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Deal disrupts D.C. towing
Land sale for Kmart to leave city with no impound lot
(Published April 9, 2001)
By KATHRYN M. SINZINGER
City officials are moving forward with plans to sell the city’s Brentwood Road impoundment lot to a developer before the end of this month, despite not having finalized relocation plans for essential services located on the site.
D.C. City Council signed off on the $3 million deal that the Williams administration negotiated with Detroit-based Graimark/Walker LLC, which has announced plans to build the city’s first Kmart and Home Depot stores and its fifth Giant Food store on the Northeast Washington site. Closing on the land deal is scheduled April 23 to allow the developer to meet a construction schedule that officials say is seasonally dependent due to the type of soil at the future retail site.
In addition to being the city’s impoundment lot for towed vehicles, the site – adjacent to the Rhode Island Avenue Metro station – currently accommodates one of three Department of Public Works’ storage domes for road salt and the Department of Motor Vehicles’ road testing operations for those seeking a driver’s license.
Residents of Wards 5, 6 and 7 have all grumbled in recent weeks as they have been told of plans to relocate the services to their neighborhoods.
Plans to move the DMV’s road testing to a municipal service center at the Penn-Branch Shopping Center in Ward 7 were met with vehement opposition from the neighborhood’s residents and Ward 7 Councilman Kevin P. Chavous and reportedly have been derailed. Chavous and others said they believe the traffic congestion in the Penn-Branch area will make road testing of new drivers there hazardous. They also complained that DMV officials failed to consult them before announcing their decision during a recent budget hearing before the city council.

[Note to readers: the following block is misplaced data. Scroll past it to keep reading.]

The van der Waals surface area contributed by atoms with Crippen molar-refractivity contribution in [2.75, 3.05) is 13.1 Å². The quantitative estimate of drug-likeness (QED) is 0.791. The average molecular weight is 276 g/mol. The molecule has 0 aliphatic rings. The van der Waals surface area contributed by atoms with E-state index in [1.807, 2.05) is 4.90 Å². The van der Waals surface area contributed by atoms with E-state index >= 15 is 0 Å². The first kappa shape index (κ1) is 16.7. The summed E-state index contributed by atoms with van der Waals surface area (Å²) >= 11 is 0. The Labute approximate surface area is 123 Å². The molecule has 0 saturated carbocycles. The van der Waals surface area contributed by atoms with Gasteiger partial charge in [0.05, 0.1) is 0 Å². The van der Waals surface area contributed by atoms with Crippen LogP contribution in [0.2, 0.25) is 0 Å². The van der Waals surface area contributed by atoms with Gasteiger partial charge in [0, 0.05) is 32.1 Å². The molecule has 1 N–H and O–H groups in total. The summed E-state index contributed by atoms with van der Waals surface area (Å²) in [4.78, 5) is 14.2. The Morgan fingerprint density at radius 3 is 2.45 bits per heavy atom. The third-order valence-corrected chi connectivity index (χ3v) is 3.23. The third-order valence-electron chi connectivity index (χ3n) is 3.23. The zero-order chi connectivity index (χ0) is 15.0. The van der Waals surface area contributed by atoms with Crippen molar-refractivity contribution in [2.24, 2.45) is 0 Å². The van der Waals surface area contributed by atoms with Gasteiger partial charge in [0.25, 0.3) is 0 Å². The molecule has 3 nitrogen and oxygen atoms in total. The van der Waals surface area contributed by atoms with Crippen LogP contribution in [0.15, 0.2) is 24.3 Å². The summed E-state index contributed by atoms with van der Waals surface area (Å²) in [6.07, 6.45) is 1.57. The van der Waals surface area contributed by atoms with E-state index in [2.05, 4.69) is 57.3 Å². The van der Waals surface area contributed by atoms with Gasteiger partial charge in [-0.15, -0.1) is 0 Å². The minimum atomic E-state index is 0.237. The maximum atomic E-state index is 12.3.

A temporary plan developed by the D.C. Office of Property Management to move the impoundment lot to a parking lot at Robert F. Kennedy Stadium also brought such loud protests from Ward 6 Councilwoman Sharon Ambrose and the stadium’s neighbors that DPW spokeswoman Mary Myers said the RFK site "is not being considered."
"We have no site," Myers said.
Myers said the city’s Blue Plains auction and storage facility for abandoned vehicles may be used for some temporary storage of towed vehicles, but she said the area is not accessible enough for it to be considered as a permanent site for the impoundment lot.
While the city continues to seek a new site, Myers said "a more selective approach" to towing vehicles is being used temporarily since the city’s 600-space impoundment lot must be cleared.
"Booted vehicles that cannot stay on the street are being taken to Blue Plains, and ticketed vehicles that are causing a safety problem … more than likely will be picked up and taken to a legal place on the street. They’ll still be ticketed," Myers said.
She said city workers have been relocating some vehicles, rather than towing them to the impoundment lot, for "a couple of weeks" due to the need to empty the Brentwood Road site. Myers said a policy of relocating vehicles, rather than towing them, will officially begin April 9.
Plans to build a new salt dome on Farragut Street NE to replace the one at Brentwood Road appear to be on track, despite some grumbling by the area’s neighbors. The proposed site, at 401 Farragut St. NE, is a former industrial site within blocks of South Dakota Avenue. City officials have been meeting for several weeks with Advisory Neighborhood Commission 5A members and the area’s residents to discuss the plans.
Myers said the current salt dome will be demolished, rather than moved. She said approximately 7,000 tons of road salt currently stored in the dome will need to be moved to temporary storage until a new dome is constructed. The city’s other two salt domes currently are filled to capacity, she said.
Copyright 2001, The Common Denominator